Posted April 18, 2016
Perenlei Enkhbaatar, M.D., Ph.D., University of Texas Medical Branch, Galveston, TX

Dr.Perenlei Enkhbaatar Inhalation of smoke during combat is especially detrimental to Soldiers who have incurred burns. In the last few years, the incidence of military burns has nearly doubled.1 This trauma can result in the life-threatening onset of Acute Respiratory Distress Syndrome (ARDS), known during the Vietnam War as “shock lung.” The main symptom of ARDS is shortness of breath that is caused by fluid build-up in the lungs that, in turn, leads to decreased oxygen and increased carbon dioxide in the bloodstream and organs. In the US, more than one million burn injuries occur every year1 and 20% to 35% of patients admitted to burn centers suffer from smoke inhalation.2 Studies show that ARDS often results in early death (a 28-day mortality)3. The pathophysiology of airway dysfunction and its contribution to lung parenchymal damage following smoke inhalation is not completely understood. Consequently, effective therapy has not been standardized.

Dr. Perenlei Enkhbaatar at the University of Texas Medical Branch is an expert in the field of critical care medicine, with 22 years of research experience and 12 years of clinical experience in hematology and pulmonary medicine. With FY11 and FY12 funding from the Military Burn Research Program, Dr. Enkhbaatar is testing the efficacy of nebulized (or mist-inhaled) epinephrine in burn patients with smoke inhalation at the Shriner’s Hospital for Children, Galveston, Texas. His hypotheses are that pathological changes in the airway, following smoke inhalation and burn, significantly contribute to lung parenchymal damage and that nebulized epinephrine will alleviate the resulting ARDS by limiting airway hyperemia and antagonizing the bronchial constriction. Dr. Enkhbaatar anticipates that nebulized epinephrine will be superior to that of nebulized beta-2 adrenergic receptor agonist albuterol, which is currently used for this therapeutic indication, because albuterol lacks an alpha receptor component that is crucial to reducing augmented airway blood flow.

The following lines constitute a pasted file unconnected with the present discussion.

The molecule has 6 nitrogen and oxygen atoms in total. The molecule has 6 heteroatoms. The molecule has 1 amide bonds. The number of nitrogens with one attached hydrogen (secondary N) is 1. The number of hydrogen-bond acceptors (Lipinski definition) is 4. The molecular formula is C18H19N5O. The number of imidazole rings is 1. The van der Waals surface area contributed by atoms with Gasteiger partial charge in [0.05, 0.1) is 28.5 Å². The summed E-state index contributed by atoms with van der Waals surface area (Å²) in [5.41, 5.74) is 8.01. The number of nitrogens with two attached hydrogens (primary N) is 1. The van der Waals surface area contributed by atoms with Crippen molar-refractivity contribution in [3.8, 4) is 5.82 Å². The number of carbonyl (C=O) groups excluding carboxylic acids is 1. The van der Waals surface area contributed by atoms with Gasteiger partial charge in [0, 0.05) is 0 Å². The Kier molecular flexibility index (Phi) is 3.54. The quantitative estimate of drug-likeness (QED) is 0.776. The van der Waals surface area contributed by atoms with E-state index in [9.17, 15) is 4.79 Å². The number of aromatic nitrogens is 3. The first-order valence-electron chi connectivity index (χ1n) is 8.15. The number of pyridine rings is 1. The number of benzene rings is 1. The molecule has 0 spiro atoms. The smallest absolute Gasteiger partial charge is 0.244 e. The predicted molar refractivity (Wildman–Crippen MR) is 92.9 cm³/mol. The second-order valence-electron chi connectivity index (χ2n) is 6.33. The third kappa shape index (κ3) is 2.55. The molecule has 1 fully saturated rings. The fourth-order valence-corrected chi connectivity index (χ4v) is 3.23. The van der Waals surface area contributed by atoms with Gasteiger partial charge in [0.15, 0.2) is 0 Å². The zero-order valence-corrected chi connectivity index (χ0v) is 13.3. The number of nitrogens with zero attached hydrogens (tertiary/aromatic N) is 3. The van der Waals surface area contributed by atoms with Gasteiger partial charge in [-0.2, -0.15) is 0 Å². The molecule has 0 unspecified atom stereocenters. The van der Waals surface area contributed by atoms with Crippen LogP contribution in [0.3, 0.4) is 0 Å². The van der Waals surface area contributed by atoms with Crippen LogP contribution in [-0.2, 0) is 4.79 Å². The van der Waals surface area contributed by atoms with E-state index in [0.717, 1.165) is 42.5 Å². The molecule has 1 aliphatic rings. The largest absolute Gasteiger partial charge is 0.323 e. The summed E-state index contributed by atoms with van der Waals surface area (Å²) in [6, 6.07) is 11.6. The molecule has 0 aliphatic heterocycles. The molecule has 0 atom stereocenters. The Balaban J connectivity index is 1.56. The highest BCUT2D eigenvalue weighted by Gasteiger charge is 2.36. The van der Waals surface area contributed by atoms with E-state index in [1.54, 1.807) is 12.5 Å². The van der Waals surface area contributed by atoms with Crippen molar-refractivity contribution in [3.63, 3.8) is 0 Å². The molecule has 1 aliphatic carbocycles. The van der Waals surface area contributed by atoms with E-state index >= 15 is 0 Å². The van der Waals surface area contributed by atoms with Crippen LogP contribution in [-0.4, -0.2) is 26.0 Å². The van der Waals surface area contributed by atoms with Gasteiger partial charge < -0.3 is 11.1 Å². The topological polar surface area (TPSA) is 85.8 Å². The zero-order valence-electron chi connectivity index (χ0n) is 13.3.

Using a sheep model with burn- and smoke inhalation-induced ARDS, preliminary investigations comparing the effects of nebulized epinephrine, nebulized albuterol, and nebulized phenylephrine found that nebulized epinephrine administered every four hours significantly attenuated the degree of acute lung injury following 40% total body surface area skin burn and cotton smoke inhalation. Nebulized albuterol administered every four hours failed to do so. Nebulized phenylephrine administered every four hours reduced the pulmonary vascular permeability to the same extent as nebulized epinephrine, but failed to improve pulmonary gas exchange. Based on the results from both human and clinically relevant, large animal studies, the PI believes that nebulized epinephrine is an effective, safe, readily available, and cost-efficient therapy for treatment of burn patients with smoke inhalation. The PI also believes that nebulized epinephrine can be effectively used for airway management during long-term evacualtion of Soldiers with burn and smoke inhalation injury.

In another innovative project funded by the Military Burn Research Program in FY11, Dr. Enkhbaatar and his colleagues are investigating whether simple administration of high doses of alpha-tocopherol, which is the form of vitamin E that is preferentially absorbed and accumulated in humans, will prevent or reverse the oxidative state present in burn patients. The basis for this research stems from earlier findings that thermal injury significantly depletes plasma alpha-tocopherol in burn patients. Preliminary clinical findings obtained thus far indicate the alpha-tocopherol treated patients show better pulmonary function. If the conclusion of this study shows statistical significance of the alpha-tocopherol treated group faring better in pulmonary function, a very simple and cost-effective therapy could be quickly implemented for burn patients. Studies are ongoing.


1Peck, MD. 2011. Epidemiology of burns throughout the world. Part I: Distribution and risk factors. Burns 37(7):1087-1100.
2Cahalane M and Demling RH. 1984. Early respiratory abnormalities from smoke inhalation. JAMA 251(6):771-773.
3Jozwiak M, Silva S, Persichini R, Anguel N, Osman D, Richard C, Teboul JL, and Monnet X. 2013. Extravascular lung water is an independent prognostic factor in patients with acute respiratory distress syndrome. Crit Care Med 41(2):472-480.

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